What about IP? Remuneration for creative in social networks

or: IP licence versus one-off fees to get consumers continuous engagement.

In the light of developing applications and branded entertainment for social networks, I encounter the question whether we in advertisement should choose to “license IP” rather than ask for a one-off payment of creative service. I find that there is at least one very good reasons for agencies to be against selling an idea and execution for one-off payments: research and development.

Research and development in an agency context

image by Wili_Hybrid

In terms of payment clients have a natural hurdle to overcome here. Marketing departments usually buy campaigns with a limited time span (mostly the media schedule), and measure the numbers of customers exposed to their brand rather than them being continuously engaged with it. But as we know, a social network app has the potential to grow and continue its own life if done well. We would like our fabulous branded content to live on and be mashed-up into eternity. And we creatives actually like to turn over parts of our material for “fair use” so that we make the campaign live longer, but do we currently get paid accordingly?

Now would any agency or brand manager in their right mind take campaign content down and send “cease and desist”-orders to disobedient consumers that keep distributing a copy – simply because the campaign schedule has officially ended?

Cease and desist

image by Foxtongue

Apps and online content can be so much more independent and alive (dare I say magical?) than a print or banner ad that ran with a certain awareness or click-through target. And if not magical by creative means, they might make the clients smile when e.g. selling virtual avatar goods inside their social app becomes a revenue stream.

That is why I want to pitch R&D as one aspect of how Creative Departments can work better and I reckon it will make sense to both sides. Taking the example of an application in a social network (like our work for SEEKat NetX) I can predict that keeping a flat-fee structure means:

  1. no client wants to pay 100% of the R&D effort it really takes to be successful in these new environments
  2. no creative department (and ultimately agency MD) can sustain paying for this learning curve with overtime and “award project” status.

Change the model around to an IP approach and:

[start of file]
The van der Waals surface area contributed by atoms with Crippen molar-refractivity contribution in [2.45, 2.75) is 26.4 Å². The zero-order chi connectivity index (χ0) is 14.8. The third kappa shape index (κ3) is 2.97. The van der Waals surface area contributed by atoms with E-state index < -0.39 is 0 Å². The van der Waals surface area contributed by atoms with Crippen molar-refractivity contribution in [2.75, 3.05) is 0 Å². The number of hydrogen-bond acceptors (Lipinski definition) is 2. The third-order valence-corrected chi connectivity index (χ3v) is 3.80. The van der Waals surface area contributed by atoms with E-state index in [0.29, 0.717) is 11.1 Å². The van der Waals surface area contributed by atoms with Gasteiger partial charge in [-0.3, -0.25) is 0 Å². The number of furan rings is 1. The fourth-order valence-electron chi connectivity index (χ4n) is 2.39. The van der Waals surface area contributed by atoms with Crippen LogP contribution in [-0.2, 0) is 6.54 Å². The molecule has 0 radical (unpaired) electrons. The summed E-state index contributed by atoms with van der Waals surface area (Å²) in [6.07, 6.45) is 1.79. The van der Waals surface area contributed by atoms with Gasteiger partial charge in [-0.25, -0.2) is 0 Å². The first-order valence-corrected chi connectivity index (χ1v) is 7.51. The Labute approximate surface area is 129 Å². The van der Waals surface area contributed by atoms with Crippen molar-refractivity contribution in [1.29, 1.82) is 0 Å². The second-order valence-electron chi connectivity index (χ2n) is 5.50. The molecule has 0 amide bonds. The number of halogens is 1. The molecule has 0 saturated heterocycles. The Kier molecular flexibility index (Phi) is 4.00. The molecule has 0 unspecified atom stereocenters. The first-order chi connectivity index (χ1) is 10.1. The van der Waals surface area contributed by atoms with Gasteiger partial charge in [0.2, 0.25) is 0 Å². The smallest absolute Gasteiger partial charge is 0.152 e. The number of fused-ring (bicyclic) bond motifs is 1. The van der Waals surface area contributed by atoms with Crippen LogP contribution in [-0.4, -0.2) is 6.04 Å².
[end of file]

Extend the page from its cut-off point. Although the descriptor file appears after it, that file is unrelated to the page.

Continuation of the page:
1. the client only pays for a portion of the R&D,
  2. the client participates in the agency’s growing expertise by getting better creative products,
  3. agency and client work together (sharing insights, results, feedback) and tweak the output rather than one talking up the immediate results of a static product and the other mistrusting what they are hearing
  4. the agency can retain creative guns (“advertising engineers” anyone?) with more than funky interiors, relaxed dress codes and hefty salaries by simply letting them share the IP-revenue (for as long as they are part of the team),
  5. the agency has an incentive to keep improving the creative so it fares well and over time delivers more and more entertainment, service, social cohesion, or whatever its focus is. Then the agency can re-use it for another project.

The last point might have caused you to cringe if you understood it to be about standardization of ideas. By no means do I propose a cookie-cutter “that will do just as nicely for our next client!” creative approach. What I mean is “re-using your knowledge how it all works”. Examples include how to compress video for optimal viewing pleasure (technical), how to let social peer groups know about it (media) and how to design interactions with it so it becomes easy and compelling to share (creative).

When creative departments in integrated and digital agencies build a sustainable model around research and development they will establish themselves for the long haul. As I wrote before, creative in advertising won’t get any easier.

IP determined


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